The attorney counseling George Zimmerman, who shot unarmed black teenager Trayvon Martin as he was walking home from the store with a bag of Skittles, says if charges are filed, Zimmerman will argue that he acted in self-defense and that Florida's stand-your-ground law applies.
Attorney Craig Sonner said the public is only hearing part of the story, and when all the facts come out, it will be clear that Zimmerman acted in self defense. A grand jury is scheduled to begin hearing the case April 10.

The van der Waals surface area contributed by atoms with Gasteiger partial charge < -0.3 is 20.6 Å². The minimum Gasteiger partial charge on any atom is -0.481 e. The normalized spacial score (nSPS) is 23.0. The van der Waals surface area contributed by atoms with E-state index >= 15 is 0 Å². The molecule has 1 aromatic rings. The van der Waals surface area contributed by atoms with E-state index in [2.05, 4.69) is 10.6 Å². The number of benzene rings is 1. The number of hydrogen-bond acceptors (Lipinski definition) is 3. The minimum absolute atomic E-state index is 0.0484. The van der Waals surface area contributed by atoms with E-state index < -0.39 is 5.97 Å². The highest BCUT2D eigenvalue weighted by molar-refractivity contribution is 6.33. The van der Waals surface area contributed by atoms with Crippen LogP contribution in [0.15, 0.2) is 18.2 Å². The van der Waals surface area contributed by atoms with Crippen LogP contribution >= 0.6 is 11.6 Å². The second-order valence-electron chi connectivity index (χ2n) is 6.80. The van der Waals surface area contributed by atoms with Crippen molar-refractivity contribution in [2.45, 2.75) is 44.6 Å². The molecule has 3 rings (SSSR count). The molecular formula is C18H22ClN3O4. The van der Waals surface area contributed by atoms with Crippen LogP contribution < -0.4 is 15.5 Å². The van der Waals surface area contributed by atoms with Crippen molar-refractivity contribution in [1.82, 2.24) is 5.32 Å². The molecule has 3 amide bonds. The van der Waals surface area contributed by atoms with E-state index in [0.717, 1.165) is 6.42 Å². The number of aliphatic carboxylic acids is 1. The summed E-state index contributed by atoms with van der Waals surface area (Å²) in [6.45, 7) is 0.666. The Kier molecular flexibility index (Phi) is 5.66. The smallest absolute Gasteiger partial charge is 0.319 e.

"George Zimmerman suffered a broken nose, and had an injury to the back of his head, he was attacked by Trayvon Martin on that evening," Sonner said. "This was a case of self defense."